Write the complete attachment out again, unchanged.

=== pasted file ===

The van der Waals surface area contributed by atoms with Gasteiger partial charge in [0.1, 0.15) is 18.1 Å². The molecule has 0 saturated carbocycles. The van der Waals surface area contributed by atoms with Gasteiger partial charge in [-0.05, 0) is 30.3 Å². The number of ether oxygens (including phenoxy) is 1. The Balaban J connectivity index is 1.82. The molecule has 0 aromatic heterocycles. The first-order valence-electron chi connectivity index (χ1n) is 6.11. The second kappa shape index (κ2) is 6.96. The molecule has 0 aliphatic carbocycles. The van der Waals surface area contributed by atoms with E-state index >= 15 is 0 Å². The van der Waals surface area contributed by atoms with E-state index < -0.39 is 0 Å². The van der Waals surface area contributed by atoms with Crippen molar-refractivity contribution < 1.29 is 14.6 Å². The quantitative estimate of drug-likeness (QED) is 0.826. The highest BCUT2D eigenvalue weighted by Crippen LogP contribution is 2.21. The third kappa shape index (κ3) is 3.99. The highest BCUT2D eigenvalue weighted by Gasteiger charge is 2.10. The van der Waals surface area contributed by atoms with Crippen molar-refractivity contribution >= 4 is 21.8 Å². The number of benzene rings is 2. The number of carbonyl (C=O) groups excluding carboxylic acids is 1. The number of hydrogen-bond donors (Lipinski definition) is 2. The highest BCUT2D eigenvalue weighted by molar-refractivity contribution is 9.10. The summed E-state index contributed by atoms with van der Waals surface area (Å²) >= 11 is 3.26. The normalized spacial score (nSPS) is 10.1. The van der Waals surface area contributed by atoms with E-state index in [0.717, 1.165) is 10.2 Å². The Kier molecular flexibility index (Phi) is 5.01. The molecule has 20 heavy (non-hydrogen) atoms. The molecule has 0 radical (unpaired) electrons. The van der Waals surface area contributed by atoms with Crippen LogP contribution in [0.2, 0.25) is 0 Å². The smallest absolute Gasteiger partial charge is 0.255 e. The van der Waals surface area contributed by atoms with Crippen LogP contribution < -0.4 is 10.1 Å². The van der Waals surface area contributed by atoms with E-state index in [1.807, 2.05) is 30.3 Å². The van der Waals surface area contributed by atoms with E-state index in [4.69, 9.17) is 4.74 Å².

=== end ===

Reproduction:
The van der Waals surface area contributed by atoms with Gasteiger partial charge in [0.1, 0.15) is 18.1 Å². The molecule has 0 saturated carbocycles. The van der Waals surface area contributed by atoms with Gasteiger partial charge in [-0.05, 0) is 30.3 Å². The number of ether oxygens (including phenoxy) is 1. The Balaban J connectivity index is 1.82. The molecule has 0 aromatic heterocycles. The first-order valence-electron chi connectivity index (χ1n) is 6.11. The second kappa shape index (κ2) is 6.96. The molecule has 0 aliphatic carbocycles. The van der Waals surface area contributed by atoms with E-state index >= 15 is 0 Å². The van der Waals surface area contributed by atoms with E-state index < -0.39 is 0 Å². The van der Waals surface area contributed by atoms with Crippen molar-refractivity contribution < 1.29 is 14.6 Å². The quantitative estimate of drug-likeness (QED) is 0.826. The highest BCUT2D eigenvalue weighted by Crippen LogP contribution is 2.21. The third kappa shape index (κ3) is 3.99. The highest BCUT2D eigenvalue weighted by Gasteiger charge is 2.10. The van der Waals surface area contributed by atoms with Crippen molar-refractivity contribution >= 4 is 21.8 Å². The number of benzene rings is 2. The number of carbonyl (C=O) groups excluding carboxylic acids is 1. The number of hydrogen-bond donors (Lipinski definition) is 2. The highest BCUT2D eigenvalue weighted by molar-refractivity contribution is 9.10. The summed E-state index contributed by atoms with van der Waals surface area (Å²) >= 11 is 3.26. The normalized spacial score (nSPS) is 10.1. The van der Waals surface area contributed by atoms with E-state index in [0.717, 1.165) is 10.2 Å². The Kier molecular flexibility index (Phi) is 5.01. The molecule has 20 heavy (non-hydrogen) atoms. The molecule has 0 radical (unpaired) electrons. The van der Waals surface area contributed by atoms with Crippen LogP contribution in [0.2, 0.25) is 0 Å². The smallest absolute Gasteiger partial charge is 0.255 e. The van der Waals surface area contributed by atoms with Crippen LogP contribution < -0.4 is 10.1 Å². The van der Waals surface area contributed by atoms with E-state index in [1.807, 2.05) is 30.3 Å². The van der Waals surface area contributed by atoms with E-state index in [4.69, 9.17) is 4.74 Å².